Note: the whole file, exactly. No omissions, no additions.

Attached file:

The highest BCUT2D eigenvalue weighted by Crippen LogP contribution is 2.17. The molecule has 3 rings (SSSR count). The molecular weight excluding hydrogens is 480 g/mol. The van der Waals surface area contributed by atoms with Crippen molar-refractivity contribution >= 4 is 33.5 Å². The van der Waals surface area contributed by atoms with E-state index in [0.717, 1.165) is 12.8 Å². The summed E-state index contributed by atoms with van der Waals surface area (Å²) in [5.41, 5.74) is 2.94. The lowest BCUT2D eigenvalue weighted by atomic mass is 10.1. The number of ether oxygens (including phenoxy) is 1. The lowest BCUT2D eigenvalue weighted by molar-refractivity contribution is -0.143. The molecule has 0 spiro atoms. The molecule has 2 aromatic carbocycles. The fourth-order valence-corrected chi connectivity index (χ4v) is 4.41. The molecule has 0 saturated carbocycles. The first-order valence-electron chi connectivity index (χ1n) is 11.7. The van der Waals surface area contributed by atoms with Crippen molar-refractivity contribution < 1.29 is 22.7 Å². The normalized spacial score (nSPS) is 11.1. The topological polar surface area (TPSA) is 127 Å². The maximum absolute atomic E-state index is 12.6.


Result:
The highest BCUT2D eigenvalue weighted by Crippen LogP contribution is 2.17. The molecule has 3 rings (SSSR count). The molecular weight excluding hydrogens is 480 g/mol. The van der Waals surface area contributed by atoms with Crippen molar-refractivity contribution >= 4 is 33.5 Å². The van der Waals surface area contributed by atoms with E-state index in [0.717, 1.165) is 12.8 Å². The summed E-state index contributed by atoms with van der Waals surface area (Å²) in [5.41, 5.74) is 2.94. The lowest BCUT2D eigenvalue weighted by atomic mass is 10.1. The number of ether oxygens (including phenoxy) is 1. The lowest BCUT2D eigenvalue weighted by molar-refractivity contribution is -0.143. The molecule has 0 spiro atoms. The molecule has 2 aromatic carbocycles. The fourth-order valence-corrected chi connectivity index (χ4v) is 4.41. The molecule has 0 saturated carbocycles. The first-order valence-electron chi connectivity index (χ1n) is 11.7. The van der Waals surface area contributed by atoms with Crippen molar-refractivity contribution < 1.29 is 22.7 Å². The normalized spacial score (nSPS) is 11.1. The topological polar surface area (TPSA) is 127 Å². The maximum absolute atomic E-state index is 12.6.